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Find unique numbers in a set

Asked by LifeSux SuperHard on 12 Jun 2013

This is, lol, I guess another personal exercise (sort of, although it is kind towards solving a bigger problem).

Anyway I'm having trouble figuring out how to find the unique numbers in an array/set.

Now, I KNOW about the unique function. It's cool. I'm even using it elsewhere. But I am also interested in how it is written, and the unique.m file in the matlab toolbox is basically incomprehensible to me.

So far I have started out really simple. What I am trying to do is simply look at an array, see if a number is repeated (literally true false atm), then stick that number and it's occurrence boolean into a cell. Here is the code so far:

%What we want to do is fill a cell as follows 
%C=cell{1,2,N(=Unique values in [S])} 
%Where 
%C{1,1,N} = [N_unique] (N_unique => Nq)
%C{1,2,N} = [Occurence of N_unique] (=> On(Nq))
%Such that 
%C{:,:,1} = 
%[Nq(1)] [Oc(Nq(1))] 
%...
%C{:,:,N} = 
%[Nq(N)] [Oc(Nq(N))] 
%
%This requires an index N that iterates only once for every number,
%whether or not it occurs more than once. 
%This also requires another index Oc that iterates once for every time
%its respective number occurs. Oc must be at least one for every number. 
%So, the array [267 308 267] should produce 
%C{:,:,1} = 
%[267] [2] 
%C{:,:,2} = 
%[308] [1] 
A = [267 267 308]; 
N = 1; %Index for each unique number
On = 0; 
    for i = 1:length(A)    
        for j = 1:length(A)        
            if A(i) == A(j) && i~=j 
                %fprintf('%d %d %d %d %d\n', A(i),i, A(j),j,1); 
                %A(i) has occured more than once 
              On = 1; %True for On(A(i))             
          elseif A(i) ~= A(j)
              fprintf('%d %d %d %d %d\n', A(i),i, A(j),j, 0); 
              %A(i) has not occured more than once 
              On = 0; %False for On(A(i))             
          end      
          C{1,1,N} = A(i); 
          C{1,2,N} = On;          
      end          
  end

Now this code is pretty unfinished, obviously. For example, N doesn't even increase. It just sits there the whole time at 1. This is because I can't figure out how to get it to iterate once PER NUMBER, as opposed to, for example, per loop.

Also Oc right now is just true/false, not the actual occurrence rate.

Anyway sorry for wasting time but I'm just really fuckin frustrated and curious about how to do this.

1 Comment

¥agoth on 13 Sep 2013

I have a similar issue, I need to sort a cell array containing numbers, but unique only works for strings. I have tried :

 %% Clean data of repeated value errors
%makes the numbers of the first col into strings so unique will work with them.
%
raw1={'string';1;2;3;3,3000,20}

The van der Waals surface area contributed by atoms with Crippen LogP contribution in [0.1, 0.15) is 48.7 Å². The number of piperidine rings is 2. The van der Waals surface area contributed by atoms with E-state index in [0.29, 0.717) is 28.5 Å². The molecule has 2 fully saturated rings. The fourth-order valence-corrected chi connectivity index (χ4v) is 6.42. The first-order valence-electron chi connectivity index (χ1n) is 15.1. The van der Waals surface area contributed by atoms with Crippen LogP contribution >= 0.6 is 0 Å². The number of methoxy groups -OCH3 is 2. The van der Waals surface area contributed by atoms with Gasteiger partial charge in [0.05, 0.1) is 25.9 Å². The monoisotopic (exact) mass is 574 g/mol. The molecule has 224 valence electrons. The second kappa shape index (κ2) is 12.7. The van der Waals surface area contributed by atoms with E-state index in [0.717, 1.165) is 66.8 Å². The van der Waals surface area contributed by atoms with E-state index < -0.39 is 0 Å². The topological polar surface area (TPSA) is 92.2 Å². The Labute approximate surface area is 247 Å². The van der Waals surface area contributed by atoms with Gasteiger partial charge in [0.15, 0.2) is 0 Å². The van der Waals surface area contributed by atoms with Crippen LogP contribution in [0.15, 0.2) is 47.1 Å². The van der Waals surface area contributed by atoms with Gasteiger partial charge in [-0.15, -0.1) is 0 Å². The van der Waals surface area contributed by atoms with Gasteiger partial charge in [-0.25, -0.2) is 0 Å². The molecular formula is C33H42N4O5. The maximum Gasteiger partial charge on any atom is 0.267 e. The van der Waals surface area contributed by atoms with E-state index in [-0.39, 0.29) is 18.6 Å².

raw2=cell(length(raw1(:,1)),1);  
for idx=2:length(raw1(:,1))   %ignores the string at the top
     raw2{idx}=num2str(raw1{idx,1}); 
end
%
[no_reps,idx_new,idx_0]=unique(raw2(:),'stable'); 
%only works on single digit numbers :C
num=num1(idx_new(2:length(idx_new))-1,:);
raw=raw1(idx_new);Raw is a massive cell array with column containing both letters and numbers
LifeSux SuperHard

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2 Answers

Answer by Roger Stafford on 12 Jun 2013
Accepted answer

If I were writing a 'unique' function, the first operation would be to sort the set. There are many efficient routines to do that. After that it is a breeze picking out only those elements in the sorted sequence that are unique: pick the first (or last) of each consecutive subsequence of equal elements.

8 Comments

LifeSux SuperHard on 12 Jun 2013

To first order

B = [N1 N2 N3 ... Nn]; 
A = sort(B); 
j = 1; 
for i = 1:length(A)
    if i+1>length(A)
       if A(i-1) ~= A(i)
          U(j) = A(i); 
       end
       break
elseif A(i) ~= A(i+1) 
       U(j) = A(i); 
       j = j+1; 
    end
 end
LifeSux SuperHard on 12 Jun 2013

except this like skips the last value wtf.

Roger Stafford on 12 Jun 2013

You are, in effect, storing the last element in each series of equal elements in A, but for a final sequence of the largest element there is no following element to compare them with. That is why you skipped the last one. You should unconditionally store the final element of A in U. In other words, leave out the "if A(i-1) ~= A(i)" part and just do "U(j) = A(i);" at that point.

Here's an easier way to compute U:

 A = sort(B);
 U = A([true,diff(A)~=0]);

Of course you have to work harder to reorder U according to the original order in B. You have to work even harder to come back with the other two returned index vectors from matlab's 'unique' function.

Roger Stafford
Answer by LifeSux SuperHard on 12 Jun 2013
B = [1 2 2 3 3 3 4 4 4 4];
A = sort(B);
j = 1; 
for i = 1:length(A)
    if i+1> length(A) 
        if A(i)~=A(i-1)
            O{1,1,j} = A(i);
        elseif A(i) == A(i-1) 
            O{1,1,j} = A(i);
        end        
        break    
    elseif A(i)~= A(i+1)        
        O{1,1,j} = A(i);
        j = j+1;            
    end
end
k = 0; 
for i = 1:length(O)
    for j = 1:length(A) 
        if O{1,1,i} == A(j)            
            k = k + 1;
        end       
        O{1,2,i} = k; 
    end  
    k = 0; 
end
     O

1 Comment

LifeSux SuperHard on 12 Jun 2013

If anyone can think of a better way to do/optimize this code please let me know. It's roughly .01s slower than matlab's own unique function, or matlab's unique is about 6.5 times faster.

LifeSux SuperHard

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